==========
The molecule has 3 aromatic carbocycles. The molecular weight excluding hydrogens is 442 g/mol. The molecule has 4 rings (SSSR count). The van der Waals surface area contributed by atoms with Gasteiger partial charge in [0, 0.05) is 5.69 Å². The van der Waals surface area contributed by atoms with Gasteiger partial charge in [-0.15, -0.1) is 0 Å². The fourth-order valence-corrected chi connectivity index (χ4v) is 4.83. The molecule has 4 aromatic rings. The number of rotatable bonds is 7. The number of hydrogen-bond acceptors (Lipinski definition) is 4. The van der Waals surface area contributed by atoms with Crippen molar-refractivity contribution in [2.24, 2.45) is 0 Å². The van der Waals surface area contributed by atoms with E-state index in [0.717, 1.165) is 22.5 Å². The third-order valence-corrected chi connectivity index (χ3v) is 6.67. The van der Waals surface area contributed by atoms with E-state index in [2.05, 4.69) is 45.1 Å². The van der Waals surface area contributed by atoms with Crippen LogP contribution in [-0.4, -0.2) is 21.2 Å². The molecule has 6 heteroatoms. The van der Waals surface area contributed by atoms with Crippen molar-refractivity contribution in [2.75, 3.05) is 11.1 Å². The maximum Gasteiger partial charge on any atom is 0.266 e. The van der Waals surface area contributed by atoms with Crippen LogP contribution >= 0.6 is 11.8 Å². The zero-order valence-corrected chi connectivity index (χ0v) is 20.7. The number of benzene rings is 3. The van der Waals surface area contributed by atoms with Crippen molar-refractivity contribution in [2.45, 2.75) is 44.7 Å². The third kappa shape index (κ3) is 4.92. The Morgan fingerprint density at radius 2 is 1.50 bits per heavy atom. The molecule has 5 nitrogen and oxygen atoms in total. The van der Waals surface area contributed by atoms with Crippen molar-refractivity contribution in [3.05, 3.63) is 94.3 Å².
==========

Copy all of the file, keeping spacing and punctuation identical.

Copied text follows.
The molecule has 3 aromatic carbocycles. The molecular weight excluding hydrogens is 442 g/mol. The molecule has 4 rings (SSSR count). The van der Waals surface area contributed by atoms with Gasteiger partial charge in [0, 0.05) is 5.69 Å². The van der Waals surface area contributed by atoms with Gasteiger partial charge in [-0.15, -0.1) is 0 Å². The fourth-order valence-corrected chi connectivity index (χ4v) is 4.83. The molecule has 4 aromatic rings. The number of rotatable bonds is 7. The number of hydrogen-bond acceptors (Lipinski definition) is 4. The van der Waals surface area contributed by atoms with Crippen molar-refractivity contribution in [2.24, 2.45) is 0 Å². The van der Waals surface area contributed by atoms with E-state index in [0.717, 1.165) is 22.5 Å². The third-order valence-corrected chi connectivity index (χ3v) is 6.67. The van der Waals surface area contributed by atoms with E-state index in [2.05, 4.69) is 45.1 Å². The van der Waals surface area contributed by atoms with Crippen LogP contribution in [-0.4, -0.2) is 21.2 Å². The molecule has 6 heteroatoms. The van der Waals surface area contributed by atoms with Crippen molar-refractivity contribution in [2.75, 3.05) is 11.1 Å². The maximum Gasteiger partial charge on any atom is 0.266 e. The van der Waals surface area contributed by atoms with Crippen LogP contribution >= 0.6 is 11.8 Å². The zero-order valence-corrected chi connectivity index (χ0v) is 20.7. The number of benzene rings is 3. The van der Waals surface area contributed by atoms with Crippen molar-refractivity contribution in [2.45, 2.75) is 44.7 Å². The third kappa shape index (κ3) is 4.92. The Morgan fingerprint density at radius 2 is 1.50 bits per heavy atom. The molecule has 5 nitrogen and oxygen atoms in total. The van der Waals surface area contributed by atoms with Crippen molar-refractivity contribution in [3.05, 3.63) is 94.3 Å².